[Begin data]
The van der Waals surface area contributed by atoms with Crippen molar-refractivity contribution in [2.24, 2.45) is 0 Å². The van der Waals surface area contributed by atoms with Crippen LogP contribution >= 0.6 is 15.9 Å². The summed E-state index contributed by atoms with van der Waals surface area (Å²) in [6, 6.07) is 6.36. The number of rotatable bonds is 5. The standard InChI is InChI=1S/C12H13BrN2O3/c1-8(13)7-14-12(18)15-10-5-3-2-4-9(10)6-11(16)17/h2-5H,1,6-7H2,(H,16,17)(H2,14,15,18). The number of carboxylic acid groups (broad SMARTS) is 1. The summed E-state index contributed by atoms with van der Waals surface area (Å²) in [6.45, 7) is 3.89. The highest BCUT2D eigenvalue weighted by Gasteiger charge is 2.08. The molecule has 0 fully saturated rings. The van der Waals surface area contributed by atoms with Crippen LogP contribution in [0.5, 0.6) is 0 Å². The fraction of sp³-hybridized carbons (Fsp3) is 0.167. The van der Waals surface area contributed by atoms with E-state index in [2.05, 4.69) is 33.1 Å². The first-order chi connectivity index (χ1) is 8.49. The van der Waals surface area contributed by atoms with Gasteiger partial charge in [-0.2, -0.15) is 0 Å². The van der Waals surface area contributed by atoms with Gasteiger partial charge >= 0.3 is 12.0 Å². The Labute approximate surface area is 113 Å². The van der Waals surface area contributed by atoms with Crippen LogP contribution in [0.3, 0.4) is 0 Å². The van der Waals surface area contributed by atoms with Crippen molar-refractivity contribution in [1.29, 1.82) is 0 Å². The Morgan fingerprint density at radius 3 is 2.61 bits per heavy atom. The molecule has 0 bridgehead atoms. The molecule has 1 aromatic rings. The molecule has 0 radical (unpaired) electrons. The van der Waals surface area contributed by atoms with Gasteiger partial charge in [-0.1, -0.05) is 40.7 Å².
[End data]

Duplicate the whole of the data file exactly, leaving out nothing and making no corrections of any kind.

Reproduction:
The van der Waals surface area contributed by atoms with Crippen molar-refractivity contribution in [2.24, 2.45) is 0 Å². The van der Waals surface area contributed by atoms with Crippen LogP contribution >= 0.6 is 15.9 Å². The summed E-state index contributed by atoms with van der Waals surface area (Å²) in [6, 6.07) is 6.36. The number of rotatable bonds is 5. The standard InChI is InChI=1S/C12H13BrN2O3/c1-8(13)7-14-12(18)15-10-5-3-2-4-9(10)6-11(16)17/h2-5H,1,6-7H2,(H,16,17)(H2,14,15,18). The number of carboxylic acid groups (broad SMARTS) is 1. The summed E-state index contributed by atoms with van der Waals surface area (Å²) in [6.45, 7) is 3.89. The highest BCUT2D eigenvalue weighted by Gasteiger charge is 2.08. The molecule has 0 fully saturated rings. The van der Waals surface area contributed by atoms with Crippen LogP contribution in [0.5, 0.6) is 0 Å². The fraction of sp³-hybridized carbons (Fsp3) is 0.167. The van der Waals surface area contributed by atoms with E-state index in [2.05, 4.69) is 33.1 Å². The first-order chi connectivity index (χ1) is 8.49. The van der Waals surface area contributed by atoms with Gasteiger partial charge in [-0.2, -0.15) is 0 Å². The van der Waals surface area contributed by atoms with Gasteiger partial charge >= 0.3 is 12.0 Å². The Labute approximate surface area is 113 Å². The van der Waals surface area contributed by atoms with Crippen LogP contribution in [0.3, 0.4) is 0 Å². The van der Waals surface area contributed by atoms with Crippen molar-refractivity contribution in [1.29, 1.82) is 0 Å². The Morgan fingerprint density at radius 3 is 2.61 bits per heavy atom. The molecule has 0 bridgehead atoms. The molecule has 1 aromatic rings. The molecule has 0 radical (unpaired) electrons. The van der Waals surface area contributed by atoms with Gasteiger partial charge in [-0.1, -0.05) is 40.7 Å².